Change the Thinking to Change the Behavior

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Clif Bar

Yes, sometimes I want to eat it right thru the wrapper!

Wait, you can eat that?! I was eating  Clif Bar today with my snack – a yummy chocolate chip Clif Bar. A co-worker was surprised when she saw me eating it. Not in a negative way. She was just shocked that I could eat something like that when I typically stick to meat, fruit and veggies.

As I explained my rationale to her, it got me thinking that lots of people assume that healthy eating is a diet or something temporary that is done until you reach your goal. Once you get to your goal, you go back to your before way of life.

I thought so too when I started out. I figured I would drop my calories, lose the weight/fat, and then just go back to eating less of the food I was eating before. Sounded simple enough, but something changed along the way. I changed.

After eating this way for so long, I found that my tastes are different. Without the sugar in my diet, things don’t have to be as sweet to satisfy my treat cravings now. When before I wanted a handful of oreos half the bag of oreos, I’m now happy with a splurge of a Clif Bar every now and then. I can hear some of you chuckling at the thought of a Clif Bar being a treat, but for me it is.

Another myth that I think we get caught up in is that eating healthy means giving up yumminess from our lives. Eating healthy = Deprivation. Not so at all! I can eat anything I want. Like any choices that we are faced with, there is a trade off or weighing of options. (Also yummy doesn’t have to mean dessert. Just look at some of the meals I throw together, but more on that in the coming days.)

To change the behavior, change the way of thinking. In my mind I think about the calories something contains and I equate it to minutes spent working it off. For example, a small hot fudge sundae with whipped cream is approximately 500 calories. This equals a good hour of running. Is that sundae worth me giving up an hour that I could spend doing something else? Most times the answer is no.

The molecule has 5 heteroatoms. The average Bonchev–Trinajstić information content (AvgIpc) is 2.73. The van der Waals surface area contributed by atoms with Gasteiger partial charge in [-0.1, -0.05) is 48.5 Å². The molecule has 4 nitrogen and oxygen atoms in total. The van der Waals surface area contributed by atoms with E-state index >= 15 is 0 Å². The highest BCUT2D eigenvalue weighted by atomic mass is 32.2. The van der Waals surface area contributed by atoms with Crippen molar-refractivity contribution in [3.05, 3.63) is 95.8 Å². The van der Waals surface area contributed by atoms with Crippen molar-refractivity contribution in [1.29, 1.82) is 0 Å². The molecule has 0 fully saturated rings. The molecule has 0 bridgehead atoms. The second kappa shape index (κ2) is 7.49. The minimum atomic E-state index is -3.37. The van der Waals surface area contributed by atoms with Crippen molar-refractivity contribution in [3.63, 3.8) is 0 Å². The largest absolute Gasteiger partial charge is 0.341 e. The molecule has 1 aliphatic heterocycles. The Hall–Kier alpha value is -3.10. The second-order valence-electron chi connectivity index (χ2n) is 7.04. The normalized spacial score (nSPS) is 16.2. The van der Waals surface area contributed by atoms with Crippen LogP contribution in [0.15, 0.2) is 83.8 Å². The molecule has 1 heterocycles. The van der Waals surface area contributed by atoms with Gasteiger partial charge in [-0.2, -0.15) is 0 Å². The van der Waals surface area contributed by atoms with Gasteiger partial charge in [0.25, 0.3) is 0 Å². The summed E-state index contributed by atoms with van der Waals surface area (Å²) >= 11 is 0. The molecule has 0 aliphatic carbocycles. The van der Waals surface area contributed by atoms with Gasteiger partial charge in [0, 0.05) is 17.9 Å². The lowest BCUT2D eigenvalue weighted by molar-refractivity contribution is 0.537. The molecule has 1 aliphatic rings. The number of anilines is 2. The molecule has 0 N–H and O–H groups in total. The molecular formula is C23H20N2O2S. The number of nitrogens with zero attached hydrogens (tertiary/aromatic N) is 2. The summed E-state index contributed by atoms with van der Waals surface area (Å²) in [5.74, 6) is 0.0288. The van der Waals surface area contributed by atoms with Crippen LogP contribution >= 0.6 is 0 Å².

Doing this careful consideration puts me in control of the outcome. I can absolutely have the sundae so the choice is mine. It’s not some punishment that I have to endure while everyone else rolls in hot fudge. Thinking of it this way also makes me choose a treat only when I really, really want it. If I want it badly enough, I’ll jump on that treadmill and run myself silly to earn it.

You can apply this thinking to all kinds of scenarios. If you don’t have the money for a dress you really want, you can give up something else to buy it or save for a while until you have enough. You might figure out along the way that there are other things you’d rather have instead or you may end up saving enough. I bet you end up with a sense of satisfaction after earning it too.

I’m no longer in the cycle of eating treats on a daily basis. I never want to get back to the point of a Clif Bar not being sweet enough for my taste buds. It would lose its special-ness if I did fall back into old habits. Interestingly enough – after my explanation my co-worker said when I put it the way I did, she would choose not to eat it too.

Small victory in the name of healthy eating. Would it be worth it to you?

PS – To earn my Clif Bar splurge, I traded my usual veggies for a massive bowl of fennel fronds that were like eating lettuce flavored feathers. I also gave up half my lunchtime carbs. I really wanted that Clif Bar and it was totally worth it! 😉

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